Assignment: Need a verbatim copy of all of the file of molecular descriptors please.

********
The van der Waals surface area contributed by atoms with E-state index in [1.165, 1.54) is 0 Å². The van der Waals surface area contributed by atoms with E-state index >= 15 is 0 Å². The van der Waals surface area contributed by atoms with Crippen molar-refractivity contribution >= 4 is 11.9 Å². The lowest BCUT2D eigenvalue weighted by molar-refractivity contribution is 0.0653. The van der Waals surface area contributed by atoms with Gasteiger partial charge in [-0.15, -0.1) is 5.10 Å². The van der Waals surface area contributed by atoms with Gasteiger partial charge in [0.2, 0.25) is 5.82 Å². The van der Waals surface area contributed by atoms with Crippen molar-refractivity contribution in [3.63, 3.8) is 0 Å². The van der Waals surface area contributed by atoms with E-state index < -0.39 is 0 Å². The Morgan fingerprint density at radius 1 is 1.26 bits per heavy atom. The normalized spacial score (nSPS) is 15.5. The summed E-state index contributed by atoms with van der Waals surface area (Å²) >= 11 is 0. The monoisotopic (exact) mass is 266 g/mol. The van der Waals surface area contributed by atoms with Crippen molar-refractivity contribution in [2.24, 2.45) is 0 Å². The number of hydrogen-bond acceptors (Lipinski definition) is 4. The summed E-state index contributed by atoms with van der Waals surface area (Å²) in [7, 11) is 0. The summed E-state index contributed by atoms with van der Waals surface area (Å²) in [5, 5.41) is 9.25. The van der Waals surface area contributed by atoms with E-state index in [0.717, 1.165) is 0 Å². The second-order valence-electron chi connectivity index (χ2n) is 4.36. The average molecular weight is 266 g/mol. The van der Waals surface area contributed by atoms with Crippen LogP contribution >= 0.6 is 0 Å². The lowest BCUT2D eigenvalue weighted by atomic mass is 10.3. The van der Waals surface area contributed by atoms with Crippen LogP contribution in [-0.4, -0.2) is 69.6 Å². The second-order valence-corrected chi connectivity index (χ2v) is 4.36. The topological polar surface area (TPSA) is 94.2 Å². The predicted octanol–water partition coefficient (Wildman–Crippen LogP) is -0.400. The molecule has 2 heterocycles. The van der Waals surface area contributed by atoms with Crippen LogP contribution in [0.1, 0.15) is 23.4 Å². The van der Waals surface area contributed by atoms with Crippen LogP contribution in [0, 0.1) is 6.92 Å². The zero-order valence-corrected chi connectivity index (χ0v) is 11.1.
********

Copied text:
The van der Waals surface area contributed by atoms with E-state index in [1.165, 1.54) is 0 Å². The van der Waals surface area contributed by atoms with E-state index >= 15 is 0 Å². The van der Waals surface area contributed by atoms with Crippen molar-refractivity contribution >= 4 is 11.9 Å². The lowest BCUT2D eigenvalue weighted by molar-refractivity contribution is 0.0653. The van der Waals surface area contributed by atoms with Gasteiger partial charge in [-0.15, -0.1) is 5.10 Å². The van der Waals surface area contributed by atoms with Gasteiger partial charge in [0.2, 0.25) is 5.82 Å². The van der Waals surface area contributed by atoms with Crippen molar-refractivity contribution in [3.63, 3.8) is 0 Å². The van der Waals surface area contributed by atoms with E-state index < -0.39 is 0 Å². The Morgan fingerprint density at radius 1 is 1.26 bits per heavy atom. The normalized spacial score (nSPS) is 15.5. The summed E-state index contributed by atoms with van der Waals surface area (Å²) >= 11 is 0. The monoisotopic (exact) mass is 266 g/mol. The van der Waals surface area contributed by atoms with Crippen molar-refractivity contribution in [2.24, 2.45) is 0 Å². The number of hydrogen-bond acceptors (Lipinski definition) is 4. The summed E-state index contributed by atoms with van der Waals surface area (Å²) in [7, 11) is 0. The summed E-state index contributed by atoms with van der Waals surface area (Å²) in [5, 5.41) is 9.25. The van der Waals surface area contributed by atoms with E-state index in [0.717, 1.165) is 0 Å². The second-order valence-electron chi connectivity index (χ2n) is 4.36. The average molecular weight is 266 g/mol. The van der Waals surface area contributed by atoms with Crippen LogP contribution >= 0.6 is 0 Å². The lowest BCUT2D eigenvalue weighted by atomic mass is 10.3. The van der Waals surface area contributed by atoms with Crippen LogP contribution in [-0.4, -0.2) is 69.6 Å². The second-order valence-corrected chi connectivity index (χ2v) is 4.36. The topological polar surface area (TPSA) is 94.2 Å². The predicted octanol–water partition coefficient (Wildman–Crippen LogP) is -0.400. The molecule has 2 heterocycles. The van der Waals surface area contributed by atoms with Crippen LogP contribution in [0.1, 0.15) is 23.4 Å². The van der Waals surface area contributed by atoms with Crippen LogP contribution in [0, 0.1) is 6.92 Å². The zero-order valence-corrected chi connectivity index (χ0v) is 11.1.